Inconsistent treatment of "em" and "ex" unit when used to specify "font-size"

Intrigued by the bug report from Ryan Foster [2], I read
the CSS 3 spec. on units, and read -- to my surprise -- the
following :

em     the font size of the element (or,
        to the parent element's font size
        if set on the 'font-size' property)

ex     the x-height of the element's font

Is there any reason why "ex" does not also reference
the parent element's font size if set on the 'font-size'
property, as if "ex" units are used to specify font-size,
there would appear to be a problem of self-reference
(see example below).

Example :

         <! -- No explicit font so far -->
             <SPAN style="font-size: 0.5em">ABCDabcd</SPAN>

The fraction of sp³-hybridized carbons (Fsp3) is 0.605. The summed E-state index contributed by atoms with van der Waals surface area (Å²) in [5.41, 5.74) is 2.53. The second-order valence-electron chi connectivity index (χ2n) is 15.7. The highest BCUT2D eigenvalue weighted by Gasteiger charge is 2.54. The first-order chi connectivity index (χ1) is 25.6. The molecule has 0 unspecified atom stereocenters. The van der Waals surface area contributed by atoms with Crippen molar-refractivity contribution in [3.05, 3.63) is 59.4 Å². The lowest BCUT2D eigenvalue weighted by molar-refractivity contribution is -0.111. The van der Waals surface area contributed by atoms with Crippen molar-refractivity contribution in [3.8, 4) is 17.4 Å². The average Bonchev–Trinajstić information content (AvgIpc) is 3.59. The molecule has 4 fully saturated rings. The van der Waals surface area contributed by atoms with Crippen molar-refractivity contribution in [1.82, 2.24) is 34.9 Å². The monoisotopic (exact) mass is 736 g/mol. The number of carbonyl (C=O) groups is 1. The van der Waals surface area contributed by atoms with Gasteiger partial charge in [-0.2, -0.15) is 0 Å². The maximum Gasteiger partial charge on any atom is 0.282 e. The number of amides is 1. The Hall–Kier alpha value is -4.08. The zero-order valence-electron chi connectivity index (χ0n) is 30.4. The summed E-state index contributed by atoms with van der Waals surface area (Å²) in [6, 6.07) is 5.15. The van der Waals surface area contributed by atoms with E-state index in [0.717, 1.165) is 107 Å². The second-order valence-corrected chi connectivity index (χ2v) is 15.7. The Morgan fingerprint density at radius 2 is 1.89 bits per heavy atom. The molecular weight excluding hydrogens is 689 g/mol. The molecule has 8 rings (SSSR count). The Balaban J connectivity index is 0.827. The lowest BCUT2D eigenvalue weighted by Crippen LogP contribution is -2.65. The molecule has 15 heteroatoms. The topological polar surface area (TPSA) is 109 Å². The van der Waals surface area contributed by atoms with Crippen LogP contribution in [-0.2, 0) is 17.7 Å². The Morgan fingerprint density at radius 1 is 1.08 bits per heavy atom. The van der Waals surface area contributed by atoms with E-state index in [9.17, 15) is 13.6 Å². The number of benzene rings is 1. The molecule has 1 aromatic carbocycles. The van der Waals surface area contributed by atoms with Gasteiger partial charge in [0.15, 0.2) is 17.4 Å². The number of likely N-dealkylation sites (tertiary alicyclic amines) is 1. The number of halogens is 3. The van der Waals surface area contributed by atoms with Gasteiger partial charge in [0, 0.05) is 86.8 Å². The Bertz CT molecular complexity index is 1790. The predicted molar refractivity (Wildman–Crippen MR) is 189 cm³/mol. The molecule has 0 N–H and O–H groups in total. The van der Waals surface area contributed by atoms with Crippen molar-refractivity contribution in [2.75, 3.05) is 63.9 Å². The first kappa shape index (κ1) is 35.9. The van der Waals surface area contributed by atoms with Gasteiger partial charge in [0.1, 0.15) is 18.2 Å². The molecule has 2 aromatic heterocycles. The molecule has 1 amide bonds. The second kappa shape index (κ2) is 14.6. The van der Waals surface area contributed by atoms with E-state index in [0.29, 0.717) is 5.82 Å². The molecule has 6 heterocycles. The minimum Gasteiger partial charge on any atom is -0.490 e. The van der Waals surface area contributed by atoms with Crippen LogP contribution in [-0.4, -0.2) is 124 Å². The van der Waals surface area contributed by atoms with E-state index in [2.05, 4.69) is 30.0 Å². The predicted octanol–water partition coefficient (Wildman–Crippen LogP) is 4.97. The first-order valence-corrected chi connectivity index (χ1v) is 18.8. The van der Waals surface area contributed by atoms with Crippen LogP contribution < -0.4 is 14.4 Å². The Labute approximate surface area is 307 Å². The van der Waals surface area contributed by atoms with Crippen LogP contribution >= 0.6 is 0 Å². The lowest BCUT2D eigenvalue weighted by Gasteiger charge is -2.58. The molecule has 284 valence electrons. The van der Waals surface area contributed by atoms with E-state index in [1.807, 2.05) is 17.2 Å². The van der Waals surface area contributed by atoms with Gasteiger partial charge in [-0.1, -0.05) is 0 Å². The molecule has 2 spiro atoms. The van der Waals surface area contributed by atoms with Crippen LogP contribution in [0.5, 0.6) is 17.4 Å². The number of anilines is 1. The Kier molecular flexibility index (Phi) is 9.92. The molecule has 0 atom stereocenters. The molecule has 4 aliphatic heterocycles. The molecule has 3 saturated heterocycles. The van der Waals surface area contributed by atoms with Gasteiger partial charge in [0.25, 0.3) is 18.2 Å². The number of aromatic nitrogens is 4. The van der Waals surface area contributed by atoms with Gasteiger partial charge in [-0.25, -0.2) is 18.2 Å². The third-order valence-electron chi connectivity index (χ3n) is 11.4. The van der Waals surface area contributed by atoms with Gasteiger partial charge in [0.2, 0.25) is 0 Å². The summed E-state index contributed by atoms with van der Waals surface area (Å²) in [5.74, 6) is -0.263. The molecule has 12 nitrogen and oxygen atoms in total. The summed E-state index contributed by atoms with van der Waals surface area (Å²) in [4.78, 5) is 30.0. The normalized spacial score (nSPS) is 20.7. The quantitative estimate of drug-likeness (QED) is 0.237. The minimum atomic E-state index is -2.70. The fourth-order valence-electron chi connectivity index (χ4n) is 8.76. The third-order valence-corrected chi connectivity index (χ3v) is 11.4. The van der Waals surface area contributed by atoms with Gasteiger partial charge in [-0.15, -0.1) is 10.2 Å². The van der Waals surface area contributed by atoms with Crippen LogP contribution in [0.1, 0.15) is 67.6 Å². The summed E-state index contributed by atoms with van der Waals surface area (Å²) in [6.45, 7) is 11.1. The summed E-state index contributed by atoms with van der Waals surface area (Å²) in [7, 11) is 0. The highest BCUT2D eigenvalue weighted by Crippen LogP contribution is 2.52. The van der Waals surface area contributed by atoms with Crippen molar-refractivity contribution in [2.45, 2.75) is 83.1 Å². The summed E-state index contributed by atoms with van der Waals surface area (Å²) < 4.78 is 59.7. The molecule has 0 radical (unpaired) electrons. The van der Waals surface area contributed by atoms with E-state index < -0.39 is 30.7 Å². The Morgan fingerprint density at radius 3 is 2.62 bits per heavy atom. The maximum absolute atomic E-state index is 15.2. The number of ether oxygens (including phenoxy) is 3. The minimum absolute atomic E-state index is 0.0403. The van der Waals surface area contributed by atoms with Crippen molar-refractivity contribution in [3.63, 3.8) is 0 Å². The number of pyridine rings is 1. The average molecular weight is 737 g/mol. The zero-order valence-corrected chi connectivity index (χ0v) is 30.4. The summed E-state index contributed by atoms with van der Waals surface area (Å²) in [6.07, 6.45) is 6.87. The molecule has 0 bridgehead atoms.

<SPAN style="font-size: 1.0ex">ABCDabcd</SPAN>

The style declaration for the second span is would
appear to be self-referential, since "the font's x-height" [1]
cannot be known until the font-size has been computed ...

** Phil.
[1] The 'ex' unit is defined by the font's x-height.
     The x-height is so called because it is often equal
     to the height of the lowercase "x". However, an 'ex'
     is defined even for fonts that don't contain an "x".
     Should we say that ex is 0.5em if no better value exists?
[2] Ryan Foster wrote:

 > When set to CSS3, the CSS Validator states:
 >     Value Error : min-width
 >     <>
 >     Unknown dimension 15ch
 > While the CSS3 Values and Units <> draft specification states <>:
 >     ch:  The width of the "0" (ZERO, U+0030) glyph found in the font for
 >     the font size used to render. If the "0" glyph is not found in the
 >     font, the average character width may be used. How is the "average
 >     character width" found?
 > The Validator should mark "ch" as a valid unit when set to CSS3.  The same error occurs in the development version (

Received on Monday, 26 October 2009 17:00:44 UTC